U.S. Code of Federal Regulations

Regulations most recently checked for updates: Sep 28, 2023

§ 251.7 - Suspension and revocation of authorized importation programs.

(a) FDA may suspend a SIP under any of the circumstances set forth in § 251.18, or under any other circumstances in FDA's discretion. An eligible prescription drug cannot be shipped into the United States under this part, and is subject to refusal of admission into the United States, if FDA has suspended the SIP or revoked its authorization.

(b) SIP Sponsors and other SIP participants must agree to submit to audits of their books and records and inspections of their facilities as a condition of participation in a SIP. If a SIP Sponsor, manufacturer, Foreign Seller, Importer, qualifying laboratory, or other participant in the supply chain delays, denies, or limits an inspection, or refuses to permit entry, inspection, or audit of its facility or its records, FDA may suspend the SIP, in whole or in part, immediately.

(c) FDA may revoke authorization of a SIP, in whole or in part, including with respect to one or more drugs in the SIP, at any time if FDA determines that:

(1) The SIP Proposal contained an untrue statement of material fact;

(2) The SIP Proposal omitted material information;

(3) The SIP no longer meets the requirements of section 804 of the Federal Food, Drug, and Cosmetic Act, this part, or the SIP, including, among other things, if FDA finds that the manufacturer, the Foreign Seller, the Importer, or any other supply chain participant is found to be not compliant with section 501(a)(2)(A) or (B) of the Federal Food, Drug, and Cosmetic Act;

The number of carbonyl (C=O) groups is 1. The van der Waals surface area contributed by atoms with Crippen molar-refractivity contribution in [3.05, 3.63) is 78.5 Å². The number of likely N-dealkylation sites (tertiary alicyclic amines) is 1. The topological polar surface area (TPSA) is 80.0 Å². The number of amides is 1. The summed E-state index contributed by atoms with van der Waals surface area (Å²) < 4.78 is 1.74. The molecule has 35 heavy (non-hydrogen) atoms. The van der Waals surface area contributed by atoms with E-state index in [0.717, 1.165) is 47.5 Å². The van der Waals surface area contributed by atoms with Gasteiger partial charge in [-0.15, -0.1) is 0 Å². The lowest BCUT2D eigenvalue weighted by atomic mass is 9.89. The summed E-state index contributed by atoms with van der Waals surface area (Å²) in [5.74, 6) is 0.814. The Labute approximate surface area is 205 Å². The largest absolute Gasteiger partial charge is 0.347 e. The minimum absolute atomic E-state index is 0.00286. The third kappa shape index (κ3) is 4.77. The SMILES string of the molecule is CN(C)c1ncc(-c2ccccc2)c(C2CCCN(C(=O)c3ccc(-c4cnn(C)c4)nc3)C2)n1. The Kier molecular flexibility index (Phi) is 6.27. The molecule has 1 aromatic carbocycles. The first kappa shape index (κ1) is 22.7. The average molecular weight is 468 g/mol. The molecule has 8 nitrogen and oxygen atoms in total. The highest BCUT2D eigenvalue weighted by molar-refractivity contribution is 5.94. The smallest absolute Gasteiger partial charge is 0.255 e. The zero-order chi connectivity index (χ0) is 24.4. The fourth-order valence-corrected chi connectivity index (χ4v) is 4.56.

(4) Continued implementation of the SIP is reasonably likely to pose additional risk to the public's health and safety;

(5) Confidential manufacturer information was disclosed in violation of § 251.16;

(6) Continued implementation of the SIP is not reasonably likely to result in a significant reduction in the cost of the drugs covered by the SIP to the American consumer;

(7) Continued monitoring of the SIP imposes too much of a burden on FDA or HHS resources for carrying out this part or is inconsistent with FDA or HHS prioritization of resources;

(8) Continued implementation of the SIP is otherwise inappropriate; or

(9) Grounds exist for suspension under paragraph (a) or (b) of this section and FDA determines it should revoke, either instead of, or after, suspension.